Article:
Sean Merriman, web editor, April 28, 2014

Iowa, Michigan State and Rutgers wrapped up the Big Ten spring football season with spring games on Saturday. After 13 games, one practice and an infamous cat leading Nebraska onto the field, it's safe to say that this year's spring was a success. Many Big Ten teams faced questions heading into the spring, and a number of those questions were answered. So now we ask: Who are the top players in the conference heading into the 2014 Big Ten football season?

Here is a breakdown of the top three Big Ten players at each position.


1. Braxton Miller, Ohio State. He was a preseason Heisman Trophy candidate heading into last year, and after an outstanding 2013 campaign, he should earn that honor again.

2. Connor Cook, Michigan State. This guy wasn't even a starter at the beginning of last season, and now, he has shown why he is one of the most complete signal-callers in the conference.

3. Christian Hackenberg, Penn State. After a standout freshman campaign, Hackenberg has all the tools to be an All-Big Ten performer in his second season in Happy Valley.


1. Ameer Abdullah, Nebraska. He led the Big Ten in rushing last season with 1,690 yards and nine touchdowns. Could he pass the 2,000 yard mark this season? I wouldn't put it past him.

2. Melvin Gordon, Wisconsin. Gordon was the top back in the conference during the first half of the season, and that was while he was sharing carries with James White. Now with White gone, it's scary to think about how good this guy could be this season.

3. Jeremy Langford, Michigan State. This guy led the conference in rushing touchdowns and topped the 100-yard mark in the final eight games of the Big Ten season. He is as good as it gets.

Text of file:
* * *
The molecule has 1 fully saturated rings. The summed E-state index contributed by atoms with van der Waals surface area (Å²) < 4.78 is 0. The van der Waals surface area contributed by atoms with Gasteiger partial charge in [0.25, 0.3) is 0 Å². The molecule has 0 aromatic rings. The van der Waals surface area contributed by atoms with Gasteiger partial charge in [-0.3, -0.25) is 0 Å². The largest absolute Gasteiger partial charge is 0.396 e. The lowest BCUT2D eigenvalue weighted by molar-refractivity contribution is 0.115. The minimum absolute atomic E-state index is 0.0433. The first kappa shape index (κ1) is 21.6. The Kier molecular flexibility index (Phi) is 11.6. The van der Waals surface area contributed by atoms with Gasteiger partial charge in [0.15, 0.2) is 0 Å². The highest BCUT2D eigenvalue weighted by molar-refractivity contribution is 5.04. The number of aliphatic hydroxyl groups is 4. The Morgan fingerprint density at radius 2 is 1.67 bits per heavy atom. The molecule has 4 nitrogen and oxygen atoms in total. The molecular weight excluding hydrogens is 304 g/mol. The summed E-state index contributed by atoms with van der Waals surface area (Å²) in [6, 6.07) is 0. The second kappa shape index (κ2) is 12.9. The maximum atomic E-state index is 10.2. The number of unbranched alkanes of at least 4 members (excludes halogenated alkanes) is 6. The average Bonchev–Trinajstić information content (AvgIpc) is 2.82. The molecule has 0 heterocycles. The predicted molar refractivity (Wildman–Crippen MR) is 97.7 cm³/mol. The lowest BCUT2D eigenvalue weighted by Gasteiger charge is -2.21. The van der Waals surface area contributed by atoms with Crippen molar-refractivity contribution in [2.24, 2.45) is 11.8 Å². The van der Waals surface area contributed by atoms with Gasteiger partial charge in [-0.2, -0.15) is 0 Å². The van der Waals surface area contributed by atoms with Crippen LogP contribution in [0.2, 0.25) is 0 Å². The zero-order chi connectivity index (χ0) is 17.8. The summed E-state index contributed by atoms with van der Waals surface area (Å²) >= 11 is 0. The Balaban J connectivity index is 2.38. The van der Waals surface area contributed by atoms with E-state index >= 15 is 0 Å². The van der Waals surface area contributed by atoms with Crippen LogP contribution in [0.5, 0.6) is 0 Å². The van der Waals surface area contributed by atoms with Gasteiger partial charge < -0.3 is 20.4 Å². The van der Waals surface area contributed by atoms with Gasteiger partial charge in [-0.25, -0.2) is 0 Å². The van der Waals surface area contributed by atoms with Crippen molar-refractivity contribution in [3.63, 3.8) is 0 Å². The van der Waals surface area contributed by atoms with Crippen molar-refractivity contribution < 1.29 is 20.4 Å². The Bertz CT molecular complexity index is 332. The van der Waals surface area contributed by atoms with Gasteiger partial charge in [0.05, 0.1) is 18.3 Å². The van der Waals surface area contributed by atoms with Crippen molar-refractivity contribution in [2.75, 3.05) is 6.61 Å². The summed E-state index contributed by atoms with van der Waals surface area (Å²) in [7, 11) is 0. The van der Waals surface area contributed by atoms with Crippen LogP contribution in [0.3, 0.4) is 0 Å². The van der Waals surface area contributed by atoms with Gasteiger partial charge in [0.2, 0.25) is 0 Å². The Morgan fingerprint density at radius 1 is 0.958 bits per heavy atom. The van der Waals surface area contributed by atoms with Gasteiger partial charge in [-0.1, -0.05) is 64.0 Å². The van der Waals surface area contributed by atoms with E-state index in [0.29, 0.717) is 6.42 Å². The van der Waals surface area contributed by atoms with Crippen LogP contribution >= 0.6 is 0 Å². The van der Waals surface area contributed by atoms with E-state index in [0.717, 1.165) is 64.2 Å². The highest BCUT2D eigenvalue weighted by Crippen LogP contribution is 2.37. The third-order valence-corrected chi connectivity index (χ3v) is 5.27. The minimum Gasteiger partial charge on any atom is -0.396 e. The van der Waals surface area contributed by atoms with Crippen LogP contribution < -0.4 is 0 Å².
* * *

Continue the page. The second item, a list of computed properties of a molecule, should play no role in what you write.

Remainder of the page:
1. Stefon Diggs, Maryland. If Diggs can come back 100 percent healthy from knee surgery, he should be one of the elite playmakers throughout all of college football.

2. Shane Wynn, Indiana. Wynn put up big numbers last season (46 rec., 633 yards, 11 TD) while competing with Cody Latimer, Kofi Hughes and Ted Bolser for looks. All three of those guys are gone now, which means that Wynn should shine in this exciting offense.

3. Kenny Bell, Nebraska. He has put up solid numbers for three straight seasons and now he should be in store for a breakout senior campaign. A 70 catch, 1,000 yard season wouldn't surprise anyone.


1. Devin Funchess, Michigan*. This guy is one of the most physically-gifted pass-catching tight ends in the nation. With Jeremy Gallon off to the NFL, Funchess should be the go-to option in the Wolverines' passing game this fall.

2. Maxx Williams, Minnesota. Williams is one of the top rising stars in this conference. He hauled in a team-best 25 catches for 417 yards and five touchdowns as a freshman last season.

3. Tyler Kroft, Rutgers. He led the Scarlet Knights in receptions (43) and receiving yards (573) and tied for second in receiving touchdowns (4). This is a name you will hear a lot this fall.


1. Brandon Scherff, Iowa. An All-Big Ten performer, Scherff passed on the NFL to come back to Iowa City for his senior season. The 6-5, 320 pound left tackle anchors an Iowa line that may be the best in the Big Ten this season.